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Dec 30, 2014 12:00:00 AM · by Dave Wolfe

Maintaining Disparate Systems - CDM-PDM HCPCS Review

A recent case illustrated the following:

"A recent pharmacy revenue audit discovered that 25-35% of the HCPCS (J-codes) in the pharmacy charge master were missing or invalid. This caused an estimated loss in pharmacy revenue of $10.5 million.” Source: Pharmacy Revenue Cycle Audits Can Bring Unexpected Returns; Miller, Fox-Smith hfma http://www.hfma.org/Content.aspx?id=3344

That's quite an alarming case study. The following workflow illustrates how your pharmacy can discover where the discrepancies are between the Pharmacy Drug Master (PDM) and the Charge Description Master (CDM). 

 

PDM-CDM_HCPCS_Review.jpg

 

The Pharmacy Drug Master (PDM) in the Pharmacy Information System (PIS) is the source of truth for the hospital's drug formulary. Any edits to the formulary must be updated in downstream systems. Updating the CDM with any applicable changes to the PDM is just as important from a financial integrity standpoint. 

What steps can you take to ensure that the PDM and CDM are in sync?

CDM management is a team approach that involves the pharmacy, business office, patient financial services, health information management, IT, managed care, physicians, and other clinical departments. It's important that the pharmacy department is actively involved in ensuring that the drug (pharmacy) portion of the CDM is accurate. The following outline details the steps that a pharmacy can take to synchronize the PDM with the CDM. 

 

  1. Extract PDM File:
    1. Extract detailed PDM file from the Pharmacy Information System.
    2. Review the following data fields: Package Info, Unit designation [in the case of Siemens pharmacy (GDU/GMOD)], Dispensing Info, Pricing, CDM description.
  2. Extract CDM File:
    1. Extract the pharmacy data from the CDM (contact the finance/business office to get this file).
    2. Review the following data fields: CDM number, Description, Unit, Price.
  3. Billing Description:
    1. Review the PDM and CDM billing description to ensure that there's a one-to-one match. (For example, both CDM and PDM description would read "Amoxicillin 500 mg cap.")
  4. HCPCS Codes and billing units:
    1. HCPCS Code – Healthcare Common Procedure Coding System (HCPCS) is maintained by the Centers for Medicare and Medicaid (CMS). These codes and billing units are updated throughout the year, so be sure to keep up with changes to the HCPCS codes impacting your organization. Refer to http://www.cms.gov/Medicare/Coding/HCPCSReleaseCodeSets/Alpha-Numeric-HCPCS.html for a drug list and quarterly updates. Drug HCPCS codes start with J or Q.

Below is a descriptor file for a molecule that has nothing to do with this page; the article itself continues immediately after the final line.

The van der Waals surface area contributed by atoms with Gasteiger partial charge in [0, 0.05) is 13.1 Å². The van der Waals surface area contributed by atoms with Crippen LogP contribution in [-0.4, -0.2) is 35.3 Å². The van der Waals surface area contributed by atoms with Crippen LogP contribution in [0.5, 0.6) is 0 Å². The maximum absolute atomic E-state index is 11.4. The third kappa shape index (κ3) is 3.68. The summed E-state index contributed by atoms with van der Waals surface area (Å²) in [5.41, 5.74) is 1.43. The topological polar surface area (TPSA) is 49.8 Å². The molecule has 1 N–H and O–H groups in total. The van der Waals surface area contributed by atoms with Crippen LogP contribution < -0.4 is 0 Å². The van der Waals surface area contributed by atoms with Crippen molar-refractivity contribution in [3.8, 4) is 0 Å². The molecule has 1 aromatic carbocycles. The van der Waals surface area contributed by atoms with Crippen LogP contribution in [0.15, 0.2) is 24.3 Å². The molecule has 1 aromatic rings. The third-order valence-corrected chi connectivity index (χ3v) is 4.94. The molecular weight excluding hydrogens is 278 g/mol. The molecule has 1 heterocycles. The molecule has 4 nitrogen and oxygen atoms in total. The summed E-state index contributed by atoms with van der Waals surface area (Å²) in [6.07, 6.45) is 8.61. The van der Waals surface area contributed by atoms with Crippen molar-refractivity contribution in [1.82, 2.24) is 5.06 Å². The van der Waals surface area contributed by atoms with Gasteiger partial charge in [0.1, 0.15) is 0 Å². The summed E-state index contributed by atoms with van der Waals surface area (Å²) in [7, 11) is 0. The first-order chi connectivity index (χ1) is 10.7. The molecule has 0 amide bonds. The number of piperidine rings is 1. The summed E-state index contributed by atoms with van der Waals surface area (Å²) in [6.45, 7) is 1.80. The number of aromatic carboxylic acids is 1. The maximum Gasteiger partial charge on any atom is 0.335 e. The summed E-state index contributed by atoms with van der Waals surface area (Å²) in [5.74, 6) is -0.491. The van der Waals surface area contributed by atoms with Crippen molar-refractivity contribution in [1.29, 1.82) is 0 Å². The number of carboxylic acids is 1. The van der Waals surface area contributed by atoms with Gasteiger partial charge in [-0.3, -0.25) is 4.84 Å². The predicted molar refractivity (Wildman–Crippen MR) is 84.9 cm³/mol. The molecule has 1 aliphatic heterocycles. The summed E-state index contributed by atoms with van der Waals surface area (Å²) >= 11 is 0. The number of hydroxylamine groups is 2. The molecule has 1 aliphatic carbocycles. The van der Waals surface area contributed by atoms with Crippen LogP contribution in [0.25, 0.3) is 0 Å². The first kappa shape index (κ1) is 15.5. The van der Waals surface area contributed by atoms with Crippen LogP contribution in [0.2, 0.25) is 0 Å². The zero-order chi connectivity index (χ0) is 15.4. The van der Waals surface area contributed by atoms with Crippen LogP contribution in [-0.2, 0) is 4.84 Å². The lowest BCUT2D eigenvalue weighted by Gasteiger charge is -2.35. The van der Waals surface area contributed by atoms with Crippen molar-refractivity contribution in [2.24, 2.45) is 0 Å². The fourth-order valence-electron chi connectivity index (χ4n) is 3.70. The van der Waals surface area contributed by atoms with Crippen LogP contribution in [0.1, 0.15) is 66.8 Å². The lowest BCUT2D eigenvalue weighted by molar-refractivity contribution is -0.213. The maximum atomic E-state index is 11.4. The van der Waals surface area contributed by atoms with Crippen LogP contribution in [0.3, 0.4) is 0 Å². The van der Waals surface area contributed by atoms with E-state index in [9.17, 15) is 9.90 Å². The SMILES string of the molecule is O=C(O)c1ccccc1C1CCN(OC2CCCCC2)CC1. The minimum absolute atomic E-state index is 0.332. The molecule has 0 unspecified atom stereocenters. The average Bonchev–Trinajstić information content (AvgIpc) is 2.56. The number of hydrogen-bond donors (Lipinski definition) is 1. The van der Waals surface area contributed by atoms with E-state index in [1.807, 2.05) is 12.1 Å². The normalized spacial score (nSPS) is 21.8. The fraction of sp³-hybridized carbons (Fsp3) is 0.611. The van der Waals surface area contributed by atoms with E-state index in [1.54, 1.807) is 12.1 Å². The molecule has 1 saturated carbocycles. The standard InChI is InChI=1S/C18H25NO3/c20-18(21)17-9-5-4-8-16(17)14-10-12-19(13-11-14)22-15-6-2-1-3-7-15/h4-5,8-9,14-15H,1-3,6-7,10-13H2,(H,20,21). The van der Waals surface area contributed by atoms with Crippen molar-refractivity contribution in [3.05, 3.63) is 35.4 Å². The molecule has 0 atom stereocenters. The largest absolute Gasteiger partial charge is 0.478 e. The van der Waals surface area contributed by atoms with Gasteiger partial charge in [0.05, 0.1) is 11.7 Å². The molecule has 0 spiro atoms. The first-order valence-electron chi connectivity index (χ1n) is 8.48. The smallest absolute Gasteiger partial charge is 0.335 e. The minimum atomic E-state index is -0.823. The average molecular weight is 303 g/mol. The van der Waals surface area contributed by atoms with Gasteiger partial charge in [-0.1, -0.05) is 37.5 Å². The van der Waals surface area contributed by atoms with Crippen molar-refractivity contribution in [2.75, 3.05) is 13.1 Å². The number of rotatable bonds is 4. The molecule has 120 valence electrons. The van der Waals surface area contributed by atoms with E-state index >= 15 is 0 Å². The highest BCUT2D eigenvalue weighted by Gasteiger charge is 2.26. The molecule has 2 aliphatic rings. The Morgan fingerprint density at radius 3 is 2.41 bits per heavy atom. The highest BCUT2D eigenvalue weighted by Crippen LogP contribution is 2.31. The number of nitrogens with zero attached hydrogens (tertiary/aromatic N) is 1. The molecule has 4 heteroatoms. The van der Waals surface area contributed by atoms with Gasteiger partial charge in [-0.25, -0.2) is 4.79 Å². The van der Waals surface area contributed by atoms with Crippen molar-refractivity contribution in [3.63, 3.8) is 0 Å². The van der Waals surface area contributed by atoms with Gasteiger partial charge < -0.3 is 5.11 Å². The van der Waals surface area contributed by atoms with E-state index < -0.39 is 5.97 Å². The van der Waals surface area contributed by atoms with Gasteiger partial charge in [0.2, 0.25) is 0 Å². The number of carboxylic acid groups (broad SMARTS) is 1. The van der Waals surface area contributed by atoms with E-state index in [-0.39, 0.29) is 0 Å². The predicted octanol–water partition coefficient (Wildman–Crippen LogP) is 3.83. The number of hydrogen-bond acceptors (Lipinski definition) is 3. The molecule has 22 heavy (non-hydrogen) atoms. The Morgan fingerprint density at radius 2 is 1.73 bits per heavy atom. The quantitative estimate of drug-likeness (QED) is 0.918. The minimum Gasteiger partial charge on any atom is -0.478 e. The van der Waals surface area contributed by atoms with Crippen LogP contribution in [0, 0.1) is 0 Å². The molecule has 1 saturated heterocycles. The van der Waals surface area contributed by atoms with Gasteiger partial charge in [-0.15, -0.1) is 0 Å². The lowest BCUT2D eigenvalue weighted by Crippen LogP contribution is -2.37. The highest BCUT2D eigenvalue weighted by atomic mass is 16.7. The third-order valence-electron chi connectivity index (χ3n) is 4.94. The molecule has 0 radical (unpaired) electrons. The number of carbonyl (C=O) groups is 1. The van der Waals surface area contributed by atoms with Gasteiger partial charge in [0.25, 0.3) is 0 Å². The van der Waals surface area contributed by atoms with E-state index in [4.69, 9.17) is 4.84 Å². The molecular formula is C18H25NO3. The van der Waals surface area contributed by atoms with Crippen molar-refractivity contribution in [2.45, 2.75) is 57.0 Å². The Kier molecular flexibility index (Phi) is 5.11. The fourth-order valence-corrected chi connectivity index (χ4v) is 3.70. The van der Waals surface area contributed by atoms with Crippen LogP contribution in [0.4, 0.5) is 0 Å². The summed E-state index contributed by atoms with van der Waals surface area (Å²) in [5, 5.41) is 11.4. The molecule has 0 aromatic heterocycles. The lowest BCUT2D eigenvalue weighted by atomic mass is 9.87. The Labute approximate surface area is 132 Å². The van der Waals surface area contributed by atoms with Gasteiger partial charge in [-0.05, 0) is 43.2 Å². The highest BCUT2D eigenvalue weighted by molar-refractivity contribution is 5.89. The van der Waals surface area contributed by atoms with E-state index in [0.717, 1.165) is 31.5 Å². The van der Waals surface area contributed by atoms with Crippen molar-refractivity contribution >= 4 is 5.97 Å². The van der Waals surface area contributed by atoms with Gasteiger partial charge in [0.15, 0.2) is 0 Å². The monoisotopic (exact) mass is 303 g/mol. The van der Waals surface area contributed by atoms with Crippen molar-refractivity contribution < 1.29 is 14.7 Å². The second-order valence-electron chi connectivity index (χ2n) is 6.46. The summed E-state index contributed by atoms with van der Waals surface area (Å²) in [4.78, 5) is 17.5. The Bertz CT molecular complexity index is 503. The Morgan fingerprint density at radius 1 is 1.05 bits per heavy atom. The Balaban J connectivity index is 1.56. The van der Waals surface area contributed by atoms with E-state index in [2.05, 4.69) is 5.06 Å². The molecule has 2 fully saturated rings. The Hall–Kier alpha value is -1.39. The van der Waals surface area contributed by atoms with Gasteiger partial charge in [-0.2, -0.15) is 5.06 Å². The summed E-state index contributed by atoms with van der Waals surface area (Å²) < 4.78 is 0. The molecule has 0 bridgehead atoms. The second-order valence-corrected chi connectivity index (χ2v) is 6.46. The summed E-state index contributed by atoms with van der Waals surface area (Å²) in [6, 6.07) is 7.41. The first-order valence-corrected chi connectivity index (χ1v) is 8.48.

1. Ensure that the J/Q code in the pharmacy PDM reflects the current HCPCS code for the drug and corresponds with the value for the drug in the CDM.
    2. HCPCS Billing Units - Each drug HCPCS code corresponds with a CMS billing unit.
      1. For example: (2014) Acetaminophen IV HCPCS Billing Unit = 10 mg. A standard dose of 1000 mg q6h equates to 100 HCPCS billing units. Ensure that the billed quantity is 100, not 1, to reflect accurate billing for the drug.
      2. Review the billing unit conversion (which can reside in the CDM or PDM, depending on your system) to ensure that it accurately reflects the current HCPCS value.
  5. Note differences between the two files:
    1. If the description needs to be revised on the CDM, note what the revision would need to be on the Business Office side.
    2. Edit the pharmacy PDM as appropriate to reflect what’s in the CDM.

 

A full PDM-CDM review should be performed routinely. Many hospitals will conduct an annual review of these two files. Developing a PDM change-control process inclusive of requisite changes to the CDM streamlines the maintenance of the two systems. Identify key personnel (dedicated pharmacy and finance/business office personnel) to be responsible for the maintenance of this combined system. Having this system in place ensures accurate drug billing and financial integrity.

General, Industry News, Dave Wolfe

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